In 1957 the popular TV western Gunsmoke filmed an episode entitled "Buffalo Man", about a vicious buffalo skinner (John Anderson) who mistreats a young woman traveling with him.
Jack Klugman, fresh from 12 Angry Men, makes an early Hollywood appearance as the skinner's partner.
The episode's climax is a brutal (by 1957 TV standards) fistfight between Anderson and James Arness as Marshall Matt Dillon.
For some reason, the dailies (rushes) and outtakes from this episode were saved instead of being thrown out. You can see some of them here:
In 1959 this footage, or at least the climactic fight scene, was featured in an instructional film entitled Film Editing: Interpretation and Values, put out by the A.C.E. (American Cinema Editors), the Hollywood editors union. This film showed the Gunsmoke scene as cut by three editors, and explored the various differences in their cuts.
By the '80s and the film school boom these dailies were being used by many film programs for an editing exercise: use the various takes and different angles to create a re-edited scene. This is still being done; I found this project description from UNLV (the same institution where Ray Dennis Steckler – writer and director of Rat Pfink a Boo Boo and The Incredibly Strange Creatures Who Stopped Living and Became Mixed Up Zombies – was once a film professor, but that's another story):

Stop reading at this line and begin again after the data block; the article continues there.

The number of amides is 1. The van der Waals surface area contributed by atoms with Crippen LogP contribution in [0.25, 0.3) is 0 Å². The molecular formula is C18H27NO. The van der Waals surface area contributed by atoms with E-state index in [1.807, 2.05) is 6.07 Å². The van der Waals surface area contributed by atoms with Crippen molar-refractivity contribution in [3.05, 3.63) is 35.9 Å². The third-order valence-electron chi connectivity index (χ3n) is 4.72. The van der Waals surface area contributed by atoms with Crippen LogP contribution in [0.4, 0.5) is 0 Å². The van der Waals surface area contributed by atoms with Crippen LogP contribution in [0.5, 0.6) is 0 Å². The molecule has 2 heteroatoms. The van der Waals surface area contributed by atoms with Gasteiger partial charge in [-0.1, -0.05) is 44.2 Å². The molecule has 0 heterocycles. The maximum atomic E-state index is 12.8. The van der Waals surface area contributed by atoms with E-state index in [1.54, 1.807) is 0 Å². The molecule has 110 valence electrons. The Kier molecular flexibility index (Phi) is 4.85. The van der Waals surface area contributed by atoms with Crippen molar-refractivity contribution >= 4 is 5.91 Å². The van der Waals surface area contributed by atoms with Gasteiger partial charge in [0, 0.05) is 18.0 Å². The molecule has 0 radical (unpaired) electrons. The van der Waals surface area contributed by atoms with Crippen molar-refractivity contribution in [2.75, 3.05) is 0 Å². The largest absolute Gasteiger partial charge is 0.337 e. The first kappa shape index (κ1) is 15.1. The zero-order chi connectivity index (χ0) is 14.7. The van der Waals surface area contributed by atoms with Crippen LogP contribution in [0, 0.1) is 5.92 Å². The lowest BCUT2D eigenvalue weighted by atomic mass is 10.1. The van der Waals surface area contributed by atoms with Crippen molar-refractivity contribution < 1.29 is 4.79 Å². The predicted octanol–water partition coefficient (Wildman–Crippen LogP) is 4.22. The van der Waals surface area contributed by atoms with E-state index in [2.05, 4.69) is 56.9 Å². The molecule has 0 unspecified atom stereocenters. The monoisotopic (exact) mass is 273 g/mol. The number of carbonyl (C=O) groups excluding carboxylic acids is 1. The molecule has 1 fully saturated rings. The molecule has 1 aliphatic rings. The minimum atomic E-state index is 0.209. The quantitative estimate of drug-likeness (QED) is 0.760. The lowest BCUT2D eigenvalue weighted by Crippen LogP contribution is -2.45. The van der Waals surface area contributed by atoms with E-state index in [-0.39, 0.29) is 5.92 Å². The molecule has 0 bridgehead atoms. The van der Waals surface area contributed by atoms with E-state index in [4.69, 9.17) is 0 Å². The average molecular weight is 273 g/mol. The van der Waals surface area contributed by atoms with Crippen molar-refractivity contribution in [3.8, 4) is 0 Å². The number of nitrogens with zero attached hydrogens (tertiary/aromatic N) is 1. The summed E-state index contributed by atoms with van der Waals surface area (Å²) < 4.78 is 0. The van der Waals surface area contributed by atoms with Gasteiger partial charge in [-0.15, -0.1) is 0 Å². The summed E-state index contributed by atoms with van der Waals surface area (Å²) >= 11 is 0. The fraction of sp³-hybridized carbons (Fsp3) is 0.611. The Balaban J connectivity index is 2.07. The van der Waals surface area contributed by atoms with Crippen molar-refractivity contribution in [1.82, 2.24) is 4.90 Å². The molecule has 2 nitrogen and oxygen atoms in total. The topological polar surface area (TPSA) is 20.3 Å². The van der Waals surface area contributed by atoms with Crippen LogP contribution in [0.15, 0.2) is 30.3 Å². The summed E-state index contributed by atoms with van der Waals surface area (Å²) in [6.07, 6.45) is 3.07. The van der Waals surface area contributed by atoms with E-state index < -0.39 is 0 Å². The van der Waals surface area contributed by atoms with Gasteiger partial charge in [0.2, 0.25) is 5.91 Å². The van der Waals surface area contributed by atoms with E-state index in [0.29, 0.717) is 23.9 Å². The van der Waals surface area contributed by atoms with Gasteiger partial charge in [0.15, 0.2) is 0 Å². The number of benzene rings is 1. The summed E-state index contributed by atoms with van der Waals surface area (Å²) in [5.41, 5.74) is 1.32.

Many film students have uploaded their versions to YouTube:
There have been all sorts of re-edits: music videos, Marshal Dillon made into the villain… I think this one is my favorite; it's not only funny but it's one of the few I've seen to recut the sound as well as the visuals:
From IMDb's entry for actor John Anderson:
The episode "Buffalo Man", climaxed with a brutal fistfight between his character, Ben Siple, and James Arness' Marshal Matt Dillon. This action scene, from its build-up to its dénouement, would become the common sequence upon which generations of budding editors would cut their teeth in film school. This sequence also features Jack Klugman, who would later co-star with Anderson in the classic "A Passage for Trumpet" episode of The Twilight Zone (1959). Shortly before his death, Anderson remarked that it was Klugman who informed him, many years after the filming of their Gunsmoke episode, that they had become legendary among film editors for their ubiquitous presence in student editing bays.